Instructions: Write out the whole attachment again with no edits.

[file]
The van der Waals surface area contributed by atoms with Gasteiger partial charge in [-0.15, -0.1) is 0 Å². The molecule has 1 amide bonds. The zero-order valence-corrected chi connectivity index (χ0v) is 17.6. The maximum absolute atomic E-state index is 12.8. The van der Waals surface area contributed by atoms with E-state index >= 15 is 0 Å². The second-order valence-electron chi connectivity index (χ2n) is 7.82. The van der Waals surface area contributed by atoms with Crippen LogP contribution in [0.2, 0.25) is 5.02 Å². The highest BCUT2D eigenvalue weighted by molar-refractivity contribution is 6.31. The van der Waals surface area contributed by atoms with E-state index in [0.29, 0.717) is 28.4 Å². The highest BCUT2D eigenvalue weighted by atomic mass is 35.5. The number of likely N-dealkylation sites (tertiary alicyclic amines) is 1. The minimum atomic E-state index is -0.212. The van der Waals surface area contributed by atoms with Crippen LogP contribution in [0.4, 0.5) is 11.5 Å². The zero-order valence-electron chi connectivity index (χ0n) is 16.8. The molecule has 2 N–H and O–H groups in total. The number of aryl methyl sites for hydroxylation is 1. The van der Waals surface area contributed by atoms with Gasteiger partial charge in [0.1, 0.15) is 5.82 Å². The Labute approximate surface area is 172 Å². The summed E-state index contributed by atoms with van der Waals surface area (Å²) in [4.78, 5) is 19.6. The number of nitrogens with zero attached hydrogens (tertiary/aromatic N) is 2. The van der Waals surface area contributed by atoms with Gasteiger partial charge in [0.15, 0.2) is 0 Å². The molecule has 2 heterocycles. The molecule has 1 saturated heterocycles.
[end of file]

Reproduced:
The van der Waals surface area contributed by atoms with Gasteiger partial charge in [-0.15, -0.1) is 0 Å². The molecule has 1 amide bonds. The zero-order valence-corrected chi connectivity index (χ0v) is 17.6. The maximum absolute atomic E-state index is 12.8. The van der Waals surface area contributed by atoms with E-state index >= 15 is 0 Å². The second-order valence-electron chi connectivity index (χ2n) is 7.82. The van der Waals surface area contributed by atoms with Crippen LogP contribution in [0.2, 0.25) is 5.02 Å². The highest BCUT2D eigenvalue weighted by molar-refractivity contribution is 6.31. The van der Waals surface area contributed by atoms with E-state index in [0.29, 0.717) is 28.4 Å². The highest BCUT2D eigenvalue weighted by atomic mass is 35.5. The number of likely N-dealkylation sites (tertiary alicyclic amines) is 1. The minimum atomic E-state index is -0.212. The van der Waals surface area contributed by atoms with Crippen LogP contribution in [0.4, 0.5) is 11.5 Å². The zero-order valence-electron chi connectivity index (χ0n) is 16.8. The molecule has 2 N–H and O–H groups in total. The number of aryl methyl sites for hydroxylation is 1. The van der Waals surface area contributed by atoms with Gasteiger partial charge in [0.1, 0.15) is 5.82 Å². The Labute approximate surface area is 172 Å². The summed E-state index contributed by atoms with van der Waals surface area (Å²) in [4.78, 5) is 19.6. The number of nitrogens with zero attached hydrogens (tertiary/aromatic N) is 2. The van der Waals surface area contributed by atoms with Gasteiger partial charge in [0.15, 0.2) is 0 Å². The molecule has 2 heterocycles. The molecule has 1 saturated heterocycles.